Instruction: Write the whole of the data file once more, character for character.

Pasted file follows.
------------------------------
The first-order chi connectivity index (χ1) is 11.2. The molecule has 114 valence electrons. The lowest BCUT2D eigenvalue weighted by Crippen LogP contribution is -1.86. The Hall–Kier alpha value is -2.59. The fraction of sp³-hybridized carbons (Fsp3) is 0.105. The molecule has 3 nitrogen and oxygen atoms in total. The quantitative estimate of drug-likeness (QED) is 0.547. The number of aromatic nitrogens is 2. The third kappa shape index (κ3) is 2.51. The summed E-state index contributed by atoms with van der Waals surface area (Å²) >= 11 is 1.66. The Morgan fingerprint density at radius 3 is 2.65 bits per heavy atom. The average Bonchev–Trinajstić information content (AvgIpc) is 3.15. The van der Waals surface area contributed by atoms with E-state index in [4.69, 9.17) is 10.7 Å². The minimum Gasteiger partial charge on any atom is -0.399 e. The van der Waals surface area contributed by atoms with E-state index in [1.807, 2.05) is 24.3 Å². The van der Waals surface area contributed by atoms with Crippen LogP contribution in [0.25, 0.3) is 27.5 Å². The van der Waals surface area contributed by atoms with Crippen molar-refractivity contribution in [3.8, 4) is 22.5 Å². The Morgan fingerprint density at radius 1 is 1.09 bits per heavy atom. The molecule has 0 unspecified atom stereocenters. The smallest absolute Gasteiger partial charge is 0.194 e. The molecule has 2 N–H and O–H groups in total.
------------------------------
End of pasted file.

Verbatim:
The first-order chi connectivity index (χ1) is 11.2. The molecule has 114 valence electrons. The lowest BCUT2D eigenvalue weighted by Crippen LogP contribution is -1.86. The Hall–Kier alpha value is -2.59. The fraction of sp³-hybridized carbons (Fsp3) is 0.105. The molecule has 3 nitrogen and oxygen atoms in total. The quantitative estimate of drug-likeness (QED) is 0.547. The number of aromatic nitrogens is 2. The third kappa shape index (κ3) is 2.51. The summed E-state index contributed by atoms with van der Waals surface area (Å²) >= 11 is 1.66. The Morgan fingerprint density at radius 3 is 2.65 bits per heavy atom. The average Bonchev–Trinajstić information content (AvgIpc) is 3.15. The van der Waals surface area contributed by atoms with E-state index in [4.69, 9.17) is 10.7 Å². The minimum Gasteiger partial charge on any atom is -0.399 e. The van der Waals surface area contributed by atoms with E-state index in [1.807, 2.05) is 24.3 Å². The van der Waals surface area contributed by atoms with Crippen LogP contribution in [0.25, 0.3) is 27.5 Å². The van der Waals surface area contributed by atoms with Crippen molar-refractivity contribution in [3.8, 4) is 22.5 Å². The Morgan fingerprint density at radius 1 is 1.09 bits per heavy atom. The molecule has 0 unspecified atom stereocenters. The smallest absolute Gasteiger partial charge is 0.194 e. The molecule has 2 N–H and O–H groups in total.